Posted by
E-Mountainbike Magazine
4pts
13/02/2019
2pts
10/02/2019
2 - 25/01/2019 13:17:19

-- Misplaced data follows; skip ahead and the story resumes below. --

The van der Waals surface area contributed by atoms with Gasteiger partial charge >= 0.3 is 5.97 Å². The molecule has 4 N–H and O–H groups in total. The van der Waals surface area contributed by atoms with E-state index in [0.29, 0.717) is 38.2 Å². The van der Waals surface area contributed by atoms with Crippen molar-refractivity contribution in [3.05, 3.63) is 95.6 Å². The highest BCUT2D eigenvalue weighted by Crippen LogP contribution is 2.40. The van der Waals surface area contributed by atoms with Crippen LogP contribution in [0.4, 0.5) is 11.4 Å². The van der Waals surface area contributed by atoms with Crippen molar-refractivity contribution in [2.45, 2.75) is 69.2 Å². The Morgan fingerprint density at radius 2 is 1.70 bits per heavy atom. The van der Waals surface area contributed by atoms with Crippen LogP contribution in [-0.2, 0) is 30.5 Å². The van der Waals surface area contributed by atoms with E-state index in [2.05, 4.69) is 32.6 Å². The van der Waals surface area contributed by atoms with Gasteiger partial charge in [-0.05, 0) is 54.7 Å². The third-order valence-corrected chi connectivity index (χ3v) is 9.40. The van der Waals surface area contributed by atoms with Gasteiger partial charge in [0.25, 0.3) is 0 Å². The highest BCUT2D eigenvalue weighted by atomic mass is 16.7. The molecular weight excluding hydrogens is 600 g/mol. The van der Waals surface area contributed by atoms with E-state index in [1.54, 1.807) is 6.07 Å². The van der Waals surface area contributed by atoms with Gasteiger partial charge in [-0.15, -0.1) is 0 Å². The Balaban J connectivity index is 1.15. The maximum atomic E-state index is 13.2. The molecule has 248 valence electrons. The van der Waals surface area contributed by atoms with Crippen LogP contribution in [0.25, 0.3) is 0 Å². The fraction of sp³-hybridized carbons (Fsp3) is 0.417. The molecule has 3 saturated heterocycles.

POC is synonymous in our circles with images of Scandi-style cycling kit and helmets. Almost no one would associate it with Maui, Volvo Cars or emancipation. We headed to POC’s HQ in Stockholm to find out exactly what links these terms as inextricably as meatballs and lingonberry jam. googletag.cmd.push(function() { googletag.display('div-gpt-ad-1408638783102-0'); }); The fact that ‘POC is a Swedish company’ is a phrase that was repeated multiple times during my visit. But what does that actually mean? If I’m honest, my previous understanding of ‘Swedishness’ amounted to the contents of this video. Unlike in Germany, the topic of emancipation and equal rights doesn’t even feature in Sweden. Not to have them is positively barbarian and an archaic concept that’s banished to the history books. Stood by the coffee machine, I’m listening to a handful of POC employees chat about everything from how their partner’s paternity leave is going to whether they should mountain bike or road ride after work. I note that there are remarkably few people in the POC office on this particular day, and assume that this is what flexible working hours and family-oriented work schedules look like. I’m right. As I walk down a hallway with my coffee I bump into a tall man, laden down with a tin of paint and a ladder, who greets me warmly: “Hi, I’m Jan Woxing, co-founder and creative director. It’s great to have you here.” So casual, without any hint of pretence. Could there be any more textbook-worthy hints to Sweden’s identity? POC is a Swedish company with a strong mission to do the best we can to save lives and to reduce the consequences of accidents for gravity sports athletes and cyclists. From Swedish ski expertise to international big hitter POC was founded in 2005 by Stefan Ytterborn with its focus predominantly fixed on the ski racing market. The accumulated know-how from winter-based gravity sports eventually found its way over to mountain biking, and the company launched an initial off-road collection. For POC, this was a logical step as it was able to borrow technology from its proprietary production methods to create products that would appeal to a partially overlapping market. In 2012, the specialist outdoor brand Black Diamond bought POC and adopted a strategic direction towards road riding. Two years later POC partnered up with Swedish car brand Volvo in order to jointly explore innovative safety solutions. In 2015 POC was sold to Investcorp, a global investment company. These days POC is spread across 25 countries, with more than 100 employees around the world. The laidback HQ in Sweden counts just 35 smart brains on its books, which makes it feel a long way removed from big business and corporate strategies. Speaking of history and evolution processes, Sweden has awarded the Nobel Peace Prize annually since 1901, hasn’t been active in active combat for 200 years, and it was only in 2009 that Swedish became its official recognised main language. #randomknowledge How does POC define safety? The Swedes’ ambitions go beyond simply ensuring the greatest protection in the moment of impact. It’s also about accident prevention and those potentially life-saving moments after the crash. A three-pronged approach, if you like. Look at POC’s product line-up and you’ll see that it attempts to tackle at least one element, if not all three. The AVIP series, which stands for Attention, Visibility, Interaction, Protection, utilizes specific bright colours to enhance visibility while training – with the added goal of prompting drivers to not only spot the rider, but also recognise that he or she is a cyclist. Visibility alone isn’t sufficient. When it comes to crashing, POC deploys various systems, including the well-documented SPIN technology in its helmets and printed ceramic particles in strategic locations on its jerseys to limit road rash and grazes from rough surfaces – much like motorbike riders wear leather. Right now POC is considering all options to integrate alarm systems or even crash sensors into their helmets. It’s more than just hitting your head. Design for safety In the conceptual phase of all its products, POC starts from the idea of ‘maximum safety.’ It’s something that it won’t compromise on, and claims that the design and all further aspects are subordinate to this idea. But that’s not to say that it doesn’t place a huge emphasis on aesthetics too – in fact, it’s POC’s distinctive design language that has garnered it so many fans. A good design should do more than just be easy on the eye; the more comfortable you feel wearing a helmet, the more you’ll understand that it’s a valuable piece of equipment rather than just a necessary evil to be worn on the bike. Research and Development Considering the size of the company and its available resources, it’s surprising just how heavily POC invests in research. The Stockholm location for the HQ is an inspired one, I learn, putting the brand in close contact with specialists from the worlds of automobiles, sports medicine and neurology. Like most of its competitors, POC’s production takes place in the Far East, and it’s just research, development and administration that’s housed in the Stockholm HQ. There are also two ‘labs’ here: the POC Lab, which investigates the most up-to-date neurological and spinal research; and the POC WATTS Lab that explores aerodynamics. It goes without saying that certain helmets and apparel shouldn’t just provide the ultimate safety for the athlete, but also make them faster – especially for the road side of things this is a mayor topic. Then there’s the brand’s current collaboration with the Swedish car manufacturer Volvo. This particular project takes the name POC AID, seeing the two companies jointly develop intelligent products that will integrate digital technologies in order to prevent accidents. POC’s aim here is that the cyclist will soon become part of vehicle-to-vehicle (V2V) communication protocols – it’s definitely exciting to see this progress! Volvo and POC have also jointly developed a test protocol that analyses the injuries to a cyclist of a crash into the A, B or C pillars of a car. It was surprising to hear that this move by Volvo Cars and POC was a first in the industry, and that such test procedures didn’t already exist as standard for helmet manufacturers. googletag.cmd.push(function() { googletag.display('div-gpt-ad-1408638783102-1'); }); But as technical and abstract as all this product development sounds, it’s all implemented into the product range in a very accessible manner. Fredrik Hallander, development and engineering expert, stands watchfully over an armada of sewing machines and clay moulders that bring the CFD simulations to life. As Fredrik guides me through the prototype workshop he tells me about developing the POC Octal helmet and how he put the final touches on the design while sat on a beach in Maui. That flexible approach to work locations and hours clearly pays off, I think to myself, and he agrees. “A 13-hour day on Maui is pretty long, too.” he adds. I like this guy, and that feeling grows when he shows me a photo of a kitchen and chairs that he designed and built in his free time. Charles Eames and Walter Knoll eat your heart out. Oh yeah, and Fredrik isn’t just a surfer, he’s also a damn good cyclist. Back to the airport from the workshop, I was exhilarated at all the new faces I’d met, impressed by the insider look I’d had at POC’s day-to-day business, and excited about Stockholm’s beautiful trails. I opened my notebox and scribbled inside it. It read: POC is a brand that wants to make the future zero-carbon-society faster and above all safer. Innovative products emerge from a flexible environment with a timeless, Scandinavian design. And there’s a chair-building surfer dude with five sewing machines who works there. POC is such a Swedish company. Tack så mycket, POC! For more info head to: pocsports.com This article is from ENDURO issue #036ENDURO Mountainbike Magazine is published in a digital app format in both English and German. Download the app for iOS or Android to read all articles on your tablet or smartphone. 100% free! The post Visiting POC – Where Swedish traditions meet achingly modern R&D appeared first on ENDURO Mountainbike Magazine.